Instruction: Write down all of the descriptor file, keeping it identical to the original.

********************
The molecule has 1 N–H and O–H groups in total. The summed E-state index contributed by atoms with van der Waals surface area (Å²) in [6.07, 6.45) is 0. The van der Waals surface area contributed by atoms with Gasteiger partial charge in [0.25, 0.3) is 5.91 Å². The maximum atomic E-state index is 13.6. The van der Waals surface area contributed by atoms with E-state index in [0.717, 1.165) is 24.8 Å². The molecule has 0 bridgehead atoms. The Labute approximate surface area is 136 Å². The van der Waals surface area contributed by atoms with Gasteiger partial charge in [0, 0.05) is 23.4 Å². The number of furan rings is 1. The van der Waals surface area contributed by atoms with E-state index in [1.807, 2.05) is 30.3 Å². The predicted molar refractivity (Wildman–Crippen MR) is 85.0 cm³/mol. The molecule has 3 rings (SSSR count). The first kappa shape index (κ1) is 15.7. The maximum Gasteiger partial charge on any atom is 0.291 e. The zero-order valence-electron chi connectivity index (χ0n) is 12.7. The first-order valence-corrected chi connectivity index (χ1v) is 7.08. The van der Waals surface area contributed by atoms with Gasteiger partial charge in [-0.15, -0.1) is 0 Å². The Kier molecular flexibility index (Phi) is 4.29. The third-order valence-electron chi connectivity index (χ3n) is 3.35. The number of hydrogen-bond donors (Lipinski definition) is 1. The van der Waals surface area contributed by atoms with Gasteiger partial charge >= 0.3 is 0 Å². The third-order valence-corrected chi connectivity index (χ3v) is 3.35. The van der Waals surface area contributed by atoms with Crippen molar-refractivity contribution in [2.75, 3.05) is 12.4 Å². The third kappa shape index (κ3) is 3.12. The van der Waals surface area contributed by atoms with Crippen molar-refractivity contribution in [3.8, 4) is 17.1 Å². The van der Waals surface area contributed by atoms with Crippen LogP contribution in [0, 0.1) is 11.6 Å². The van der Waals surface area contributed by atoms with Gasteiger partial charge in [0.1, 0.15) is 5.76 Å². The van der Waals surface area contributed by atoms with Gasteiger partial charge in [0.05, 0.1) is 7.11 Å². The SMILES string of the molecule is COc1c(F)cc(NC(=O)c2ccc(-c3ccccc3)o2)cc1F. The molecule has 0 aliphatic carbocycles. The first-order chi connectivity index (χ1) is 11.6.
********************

The molecule has 1 N–H and O–H groups in total. The summed E-state index contributed by atoms with van der Waals surface area (Å²) in [6.07, 6.45) is 0. The van der Waals surface area contributed by atoms with Gasteiger partial charge in [0.25, 0.3) is 5.91 Å². The maximum atomic E-state index is 13.6. The van der Waals surface area contributed by atoms with E-state index in [0.717, 1.165) is 24.8 Å². The molecule has 0 bridgehead atoms. The Labute approximate surface area is 136 Å². The van der Waals surface area contributed by atoms with Gasteiger partial charge in [0, 0.05) is 23.4 Å². The number of furan rings is 1. The van der Waals surface area contributed by atoms with E-state index in [1.807, 2.05) is 30.3 Å². The predicted molar refractivity (Wildman–Crippen MR) is 85.0 cm³/mol. The molecule has 3 rings (SSSR count). The first kappa shape index (κ1) is 15.7. The maximum Gasteiger partial charge on any atom is 0.291 e. The zero-order valence-electron chi connectivity index (χ0n) is 12.7. The first-order valence-corrected chi connectivity index (χ1v) is 7.08. The van der Waals surface area contributed by atoms with Gasteiger partial charge in [-0.15, -0.1) is 0 Å². The Kier molecular flexibility index (Phi) is 4.29. The third-order valence-electron chi connectivity index (χ3n) is 3.35. The number of hydrogen-bond donors (Lipinski definition) is 1. The van der Waals surface area contributed by atoms with Gasteiger partial charge >= 0.3 is 0 Å². The third-order valence-corrected chi connectivity index (χ3v) is 3.35. The van der Waals surface area contributed by atoms with Crippen molar-refractivity contribution in [2.75, 3.05) is 12.4 Å². The third kappa shape index (κ3) is 3.12. The van der Waals surface area contributed by atoms with Crippen molar-refractivity contribution in [3.8, 4) is 17.1 Å². The van der Waals surface area contributed by atoms with Crippen LogP contribution in [0, 0.1) is 11.6 Å². The van der Waals surface area contributed by atoms with Gasteiger partial charge in [0.1, 0.15) is 5.76 Å². The van der Waals surface area contributed by atoms with Gasteiger partial charge in [0.05, 0.1) is 7.11 Å². The SMILES string of the molecule is COc1c(F)cc(NC(=O)c2ccc(-c3ccccc3)o2)cc1F. The molecule has 0 aliphatic carbocycles. The first-order chi connectivity index (χ1) is 11.6.